Schmidt is an undersized middle linebacker, but has the athleticism and instincts needed to play the game at a high level. That he’s no longer buried behind players like Carlo Calabrese and Dan Fox is a bright spot to Brian VanGorder’s debut season in South Bend, giving us a good first look at what this team can be with a healthy middle of the defense.

While Jaylon Smith (deservedly) earned All-American honors, he has Schmidt to thank for them. And it’s not unrealistic to see a monster 2015 season from Schmidt, who has the skills to be ridiculously productive in this system, especially if he’s properly protected by his defensive line.

Assuredly back for a fifth year, Schmidt’s recovery time is the only question left in his game. But what the Irish linebacking corps looks like with everybody healthy is a fun scenario to ponder. Does Nyles Morgan shift positions? Can the Irish get anything from Jarrett Grace? Is Smith going to play inside again in 2015?

All of these scenarios are made possible by Schmidt as the defense’s unequivocal leader.

Preseason: 24th. Final: 4th.

 

Franklin American Mortgage Music City Bowl
Franklin American Mortgage Music City BowlAndy Lyons/Getty Images

 

3. Tarean Folston (RB, Soph.): There’s no smoother operator on the Irish football team than Tarean Folston. The sophomore led the Irish in rushing, running for 889 yards and six touchdowns while averaging 5.1 yards per carry. Folston also gave the Irish an option in the passing game, catching 18 balls for 190 yards and one more touchdown.

While his statistical impact doesn’t knock you over, that’s hardly on Folston. His 175 rushing attempts check in at 70th in the country and his 68.4 yards per game is just as pedestrian, coming in at 84th. If there’s a referendum to be held on the offensive distribution, Folston’s underuse might be the leading vote-getter.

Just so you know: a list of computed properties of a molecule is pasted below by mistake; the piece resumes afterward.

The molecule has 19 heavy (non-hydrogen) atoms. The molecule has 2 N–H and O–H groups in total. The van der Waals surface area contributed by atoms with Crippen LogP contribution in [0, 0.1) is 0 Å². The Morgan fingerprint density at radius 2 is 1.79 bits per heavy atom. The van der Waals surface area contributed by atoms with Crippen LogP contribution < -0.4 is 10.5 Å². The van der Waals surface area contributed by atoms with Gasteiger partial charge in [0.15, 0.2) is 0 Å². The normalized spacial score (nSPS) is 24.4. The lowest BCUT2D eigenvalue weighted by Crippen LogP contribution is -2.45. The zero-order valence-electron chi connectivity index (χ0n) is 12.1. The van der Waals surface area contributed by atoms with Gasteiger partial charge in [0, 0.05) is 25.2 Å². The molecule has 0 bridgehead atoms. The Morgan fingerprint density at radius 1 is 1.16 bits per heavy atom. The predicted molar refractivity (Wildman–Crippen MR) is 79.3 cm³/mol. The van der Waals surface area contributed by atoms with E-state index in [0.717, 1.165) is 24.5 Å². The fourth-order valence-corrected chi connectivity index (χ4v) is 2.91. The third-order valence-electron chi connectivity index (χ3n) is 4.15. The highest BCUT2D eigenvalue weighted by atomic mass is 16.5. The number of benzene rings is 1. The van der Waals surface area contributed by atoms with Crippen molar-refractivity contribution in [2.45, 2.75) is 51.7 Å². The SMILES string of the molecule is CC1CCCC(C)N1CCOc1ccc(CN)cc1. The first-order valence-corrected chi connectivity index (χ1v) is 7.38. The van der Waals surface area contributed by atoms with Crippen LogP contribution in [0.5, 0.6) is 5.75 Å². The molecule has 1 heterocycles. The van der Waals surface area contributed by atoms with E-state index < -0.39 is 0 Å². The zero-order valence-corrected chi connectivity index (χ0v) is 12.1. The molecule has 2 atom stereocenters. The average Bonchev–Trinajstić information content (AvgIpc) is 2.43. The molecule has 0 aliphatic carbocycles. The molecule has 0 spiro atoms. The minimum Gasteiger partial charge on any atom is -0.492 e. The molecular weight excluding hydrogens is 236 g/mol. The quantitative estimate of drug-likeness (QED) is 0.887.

When given the opportunity, Folston took games over. He broke 100 yards in four out of five games, nearly missing a fifth when he ran for 98 yards on 18 carries against North Carolina. Only against LSU did Folston run for less than 5.3 yards per carry when he got more than a dozen attempts.

A natural talent who seized control of the team’s starting job, Folston also started to show the leadership needed to become an alpha dog. With Cam McDaniel graduated and right now only three scholarship running backs slated for next season (expect the Irish to pick up at least one more before Signing Day), Folston will be given every chance to lead this team in 2015.

Preseason: 5th. Final: 3rd.

 

Rice v Notre Dame
Rice v Notre DameJonathan Daniel/Getty Images

 

2. Jaylon Smith (LB, Soph.): In his first season playing on the inside, Smith was the defensive bell cow of the Irish. He led the team with 112 tackles, his nine tackles for loss were also a team best. His 3.5 sacks were just a half sack behind Romeo Okwara. And he did all of this while still learning what he’s doing.

Named a second-team All-American by the AP, Smith’s sophomore season was a indisputable success, though it was still one that featured some growing pains. For every play Smith showcased his incredible athleticism, he took another snap where he exposed his youth. In the games after Joe Schmidt was injured, Smith’s play suffered, a step slow mentally more so than physically.